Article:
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Sweat chloride is not a useful marker of clinical response to Ivacaftor
  1. Peter J Barry1,
  2. Andrew M Jones1,2,
  3. Anthony K Webb1,2,
  4. Alexander R Horsley1,2
  1. 1Manchester Adult Cystic Fibrosis Centre, University Hospital of South Manchester, Manchester, UK;
  2. 2Institute of Inflammation and Repair, University of Manchester, Manchester, UK
  1. Correspondence to Dr Peter Barry, Manchester Adult Cystic Fibrosis Centre, University Hospital of South Manchester, Southmoor Road, Wythenshawe, Manchester M23 9LT, UK; peter.barry{at}uhsm.nhs.uk

Abstract

Clinical trials have revealed that Ivacaftor significantly reduces sweat chloride in patients with cystic fibrosis who carry the G551D mutation. This finding has been incorporated into the commissioning guidelines in the UK with a sweat chloride reduction of 30% or below 60 mmol/L, specified as the main criteria for continued funding of Ivacaftor for individual patients. In a cohort of 24 adults who were prescribed Ivacaftor, there was no correlation between absolute or relative reductions in sweat chloride and improvements in lung function. This questions the validity of sweat chloride as a surrogate marker of clinical efficacy.

  • Cystic Fibrosis

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Introduction

The development of the targeted cystic fibrosis transmembrane regulator (CFTR) potentiator Ivacaftor has significantly altered the landscape for cystic fibrosis therapeutics. In large phase III clinical trials, Ivacaftor has normalised sweat chloride and resulted in significant increases in pulmonary function and weight in suitable patients. The UK commissioning requirements for Ivacaftor require a reduction in sweat chloride of 30% from baseline, or below 60 mmol/L.1 We prospectively assessed the relationship of sweat chloride with clinical outcomes in patients receiving Ivacaftor treatment.

Methods

Ivacaftor naïve patients attending our centre carrying the G551D mutation who commenced therapy following national funding approval were included. Baseline sweat chloride were recorded, and repeated at 2 months. Baseline pulmonary function, height and weight were recorded and repeated at monthly visits for 3 months.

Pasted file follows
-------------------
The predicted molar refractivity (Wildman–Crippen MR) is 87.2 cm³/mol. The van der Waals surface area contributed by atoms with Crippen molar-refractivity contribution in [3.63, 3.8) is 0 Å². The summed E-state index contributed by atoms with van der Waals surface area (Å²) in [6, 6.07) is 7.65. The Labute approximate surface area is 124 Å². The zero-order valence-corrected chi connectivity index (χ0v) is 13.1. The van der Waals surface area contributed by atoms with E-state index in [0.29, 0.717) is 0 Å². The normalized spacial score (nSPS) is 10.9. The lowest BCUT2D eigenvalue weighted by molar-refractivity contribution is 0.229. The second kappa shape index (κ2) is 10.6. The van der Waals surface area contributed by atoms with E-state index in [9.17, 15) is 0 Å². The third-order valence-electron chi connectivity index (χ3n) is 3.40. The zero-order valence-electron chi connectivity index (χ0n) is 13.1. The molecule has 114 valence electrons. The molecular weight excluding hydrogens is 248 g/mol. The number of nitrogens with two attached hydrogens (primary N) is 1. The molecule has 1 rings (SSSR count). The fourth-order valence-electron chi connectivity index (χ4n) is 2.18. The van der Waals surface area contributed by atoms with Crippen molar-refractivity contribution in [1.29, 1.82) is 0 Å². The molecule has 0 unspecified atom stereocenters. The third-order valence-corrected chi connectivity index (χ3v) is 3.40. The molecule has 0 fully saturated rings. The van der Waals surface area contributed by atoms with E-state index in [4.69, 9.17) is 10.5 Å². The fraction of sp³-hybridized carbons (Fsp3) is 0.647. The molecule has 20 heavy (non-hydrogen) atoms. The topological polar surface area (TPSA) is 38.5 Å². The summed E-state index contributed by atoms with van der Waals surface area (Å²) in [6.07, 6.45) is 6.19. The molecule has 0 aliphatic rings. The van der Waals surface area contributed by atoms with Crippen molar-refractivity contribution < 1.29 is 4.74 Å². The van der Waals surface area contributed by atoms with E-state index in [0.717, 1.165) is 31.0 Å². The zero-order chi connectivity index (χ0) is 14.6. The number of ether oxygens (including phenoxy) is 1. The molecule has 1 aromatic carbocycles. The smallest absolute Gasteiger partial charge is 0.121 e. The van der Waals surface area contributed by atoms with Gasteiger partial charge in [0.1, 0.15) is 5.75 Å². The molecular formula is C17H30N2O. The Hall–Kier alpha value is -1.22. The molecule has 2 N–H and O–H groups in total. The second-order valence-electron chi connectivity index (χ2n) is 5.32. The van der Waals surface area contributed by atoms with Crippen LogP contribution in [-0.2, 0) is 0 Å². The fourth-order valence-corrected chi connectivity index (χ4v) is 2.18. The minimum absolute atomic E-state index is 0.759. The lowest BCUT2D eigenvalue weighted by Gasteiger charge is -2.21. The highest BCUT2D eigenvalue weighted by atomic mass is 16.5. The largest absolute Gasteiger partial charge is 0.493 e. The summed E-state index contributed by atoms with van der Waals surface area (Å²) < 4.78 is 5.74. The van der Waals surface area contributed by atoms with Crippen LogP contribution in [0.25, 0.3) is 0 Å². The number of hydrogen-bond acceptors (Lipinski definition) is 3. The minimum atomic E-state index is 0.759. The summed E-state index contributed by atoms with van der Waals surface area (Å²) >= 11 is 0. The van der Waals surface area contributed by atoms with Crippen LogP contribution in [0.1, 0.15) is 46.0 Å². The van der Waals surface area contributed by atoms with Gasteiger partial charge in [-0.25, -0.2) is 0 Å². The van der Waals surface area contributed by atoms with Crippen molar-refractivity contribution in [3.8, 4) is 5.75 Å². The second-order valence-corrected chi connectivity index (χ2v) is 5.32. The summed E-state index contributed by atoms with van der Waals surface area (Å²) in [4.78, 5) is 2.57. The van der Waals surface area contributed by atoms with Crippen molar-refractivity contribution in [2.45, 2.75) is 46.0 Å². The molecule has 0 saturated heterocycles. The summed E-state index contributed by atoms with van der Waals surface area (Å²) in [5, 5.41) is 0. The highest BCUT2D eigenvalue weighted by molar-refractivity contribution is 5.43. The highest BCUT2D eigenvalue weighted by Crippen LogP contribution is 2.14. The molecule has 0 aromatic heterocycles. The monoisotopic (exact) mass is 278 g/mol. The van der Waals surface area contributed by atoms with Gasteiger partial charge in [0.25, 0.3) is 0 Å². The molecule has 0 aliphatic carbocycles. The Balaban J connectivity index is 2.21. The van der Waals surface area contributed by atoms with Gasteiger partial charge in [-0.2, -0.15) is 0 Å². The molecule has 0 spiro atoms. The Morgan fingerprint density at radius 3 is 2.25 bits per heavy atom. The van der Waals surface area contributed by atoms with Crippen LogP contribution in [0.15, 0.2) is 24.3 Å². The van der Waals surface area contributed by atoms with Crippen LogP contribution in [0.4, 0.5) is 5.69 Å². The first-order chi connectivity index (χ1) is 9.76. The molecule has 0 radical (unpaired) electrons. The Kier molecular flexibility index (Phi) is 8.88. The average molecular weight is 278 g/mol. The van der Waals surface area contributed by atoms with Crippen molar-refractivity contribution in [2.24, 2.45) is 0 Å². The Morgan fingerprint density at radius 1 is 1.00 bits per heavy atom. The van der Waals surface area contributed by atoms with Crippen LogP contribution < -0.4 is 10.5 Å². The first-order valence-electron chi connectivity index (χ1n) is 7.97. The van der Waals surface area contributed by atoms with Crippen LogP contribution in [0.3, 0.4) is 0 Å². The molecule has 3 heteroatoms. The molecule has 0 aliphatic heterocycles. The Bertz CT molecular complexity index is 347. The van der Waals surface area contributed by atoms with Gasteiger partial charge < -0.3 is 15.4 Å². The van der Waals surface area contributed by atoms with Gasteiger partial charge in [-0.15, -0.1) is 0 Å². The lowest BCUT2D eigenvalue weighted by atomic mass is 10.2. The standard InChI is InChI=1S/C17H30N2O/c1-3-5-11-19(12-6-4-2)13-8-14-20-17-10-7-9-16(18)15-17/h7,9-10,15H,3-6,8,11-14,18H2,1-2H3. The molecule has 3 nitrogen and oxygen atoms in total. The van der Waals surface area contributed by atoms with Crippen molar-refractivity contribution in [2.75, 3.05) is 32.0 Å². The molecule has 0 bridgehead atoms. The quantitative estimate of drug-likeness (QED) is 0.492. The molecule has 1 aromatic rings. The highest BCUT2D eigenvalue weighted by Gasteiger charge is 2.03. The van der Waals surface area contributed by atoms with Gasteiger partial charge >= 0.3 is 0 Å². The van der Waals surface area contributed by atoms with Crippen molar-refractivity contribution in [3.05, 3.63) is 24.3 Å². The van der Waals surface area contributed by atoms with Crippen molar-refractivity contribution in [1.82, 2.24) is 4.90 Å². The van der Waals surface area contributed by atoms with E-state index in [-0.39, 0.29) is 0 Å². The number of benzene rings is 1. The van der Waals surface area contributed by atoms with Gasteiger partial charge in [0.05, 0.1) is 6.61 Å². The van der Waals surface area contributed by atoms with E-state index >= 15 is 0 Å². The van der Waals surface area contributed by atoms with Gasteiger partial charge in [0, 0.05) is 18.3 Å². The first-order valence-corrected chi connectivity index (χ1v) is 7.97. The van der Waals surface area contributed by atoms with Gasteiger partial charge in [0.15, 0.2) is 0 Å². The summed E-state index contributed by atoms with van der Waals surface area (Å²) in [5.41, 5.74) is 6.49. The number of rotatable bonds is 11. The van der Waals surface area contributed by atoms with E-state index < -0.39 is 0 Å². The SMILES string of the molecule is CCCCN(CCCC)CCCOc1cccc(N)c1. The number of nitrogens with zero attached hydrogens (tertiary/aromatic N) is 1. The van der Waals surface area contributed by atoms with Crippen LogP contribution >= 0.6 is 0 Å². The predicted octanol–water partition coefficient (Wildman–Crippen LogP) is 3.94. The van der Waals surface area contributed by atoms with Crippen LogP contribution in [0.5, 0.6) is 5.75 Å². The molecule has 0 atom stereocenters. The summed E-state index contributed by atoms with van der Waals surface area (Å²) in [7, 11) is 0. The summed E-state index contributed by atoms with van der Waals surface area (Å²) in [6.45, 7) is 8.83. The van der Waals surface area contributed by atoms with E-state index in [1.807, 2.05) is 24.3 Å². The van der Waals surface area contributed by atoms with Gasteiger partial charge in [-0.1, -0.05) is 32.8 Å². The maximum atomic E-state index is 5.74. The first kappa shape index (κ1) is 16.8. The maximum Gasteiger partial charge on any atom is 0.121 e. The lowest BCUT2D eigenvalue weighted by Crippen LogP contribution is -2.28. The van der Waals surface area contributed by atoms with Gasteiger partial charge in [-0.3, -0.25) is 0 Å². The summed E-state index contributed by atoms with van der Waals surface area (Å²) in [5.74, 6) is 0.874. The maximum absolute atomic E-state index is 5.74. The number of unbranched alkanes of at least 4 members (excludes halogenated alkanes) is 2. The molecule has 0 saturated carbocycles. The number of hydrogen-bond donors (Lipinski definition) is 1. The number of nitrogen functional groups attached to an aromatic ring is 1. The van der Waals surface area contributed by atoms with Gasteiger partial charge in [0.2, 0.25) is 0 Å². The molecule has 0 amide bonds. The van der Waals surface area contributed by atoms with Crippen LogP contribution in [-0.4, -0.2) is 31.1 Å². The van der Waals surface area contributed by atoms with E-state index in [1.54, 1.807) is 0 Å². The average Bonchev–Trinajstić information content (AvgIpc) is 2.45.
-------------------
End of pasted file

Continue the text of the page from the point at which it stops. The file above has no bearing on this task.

Results

In 24 subjects, mean FEV1 per cent predicted increased from 64.3 to 73.4% at 1 month (p<0.001) and mean body mass index (BMI) improved from 22.1 kg/m2 to 22.7 kg/m2 (p=0.002). Sweat chloride decreased significantly at 2 months (median 114–51 mmol/L, p<0.001). This improvement was not correlated in absolute or relative terms with improvements in spirometry (figure 1) or BMI. Initial sweat chloride responses did not meet the prespecified criteria at 2 months in four subjects, two of whom did meet criteria on repeat testing. In one subject the suboptimal response was attributed to a single missed dose. Two subjects (8%) with absolute FEV1 improvements of 17% and 15%, have to date failed to meet continuation criteria.

Figure 1

Scatter plot revealing relative change in sweat chloride at 2 months following Ivacaftor to relative change in pulmonary function at 1 month following Ivacaftor. Each diamond represents a single subject.

Discussion

These data suggest that sweat chloride is not a good surrogate measure of clinical response to Ivacaftor, nor does it represent a valid criterion for drug discontinuation. This is important in the context of the requirements for Ivacaftor prescription in the UK. It raises the possibility that some ‘responders’ may have enforced drug discontinuation on the basis of a non-validated surrogate marker of efficacy.

It has already been reported that sweat chloride response did not correlate with FEV1 improvement in the phase III clinical trials.2 By reporting on relative changes, our data may better account for a potentially heterogeneous group at baseline and enhances the fact that no correlation exists. Additionally, although sweat chloride has been proposed as a sensitive and specific predictor of subsequent improvement in lung function for patients treated with Ivacaftor, the thresholds for response were lower than those required by UK commissioners and the poor negative predictive value of the sweat chloride response meant that it was unsuitable as a clinical test.3 Finally, as a marker of adherence, sweat chloride appears to be excessively sensitive to individual missed doses and gives no useful information about longer-term adherence.

The interaction between CFTR function and pulmonary status is complex, incorporating many possible explanations for the lack of correlation between sweat chloride and FEV1 responses.4 ,5 While it is important to ensure that resources are used appropriately, it is equally important to ensure that scientifically robust measures are used to assess therapeutic response to high-cost medications.

References

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Footnotes

  • Contributors All authors were involved in the design of the study and collection of clinical data. PJB performed the data analysis. PJB drafted the final manuscript and all authors reviewed and made amendments.

  • Funding This study was funded by Manchester Adult Cystic Fibrosis Centre.

  • Competing interests None.

  • Provenance and peer review Not commissioned; externally peer reviewed.

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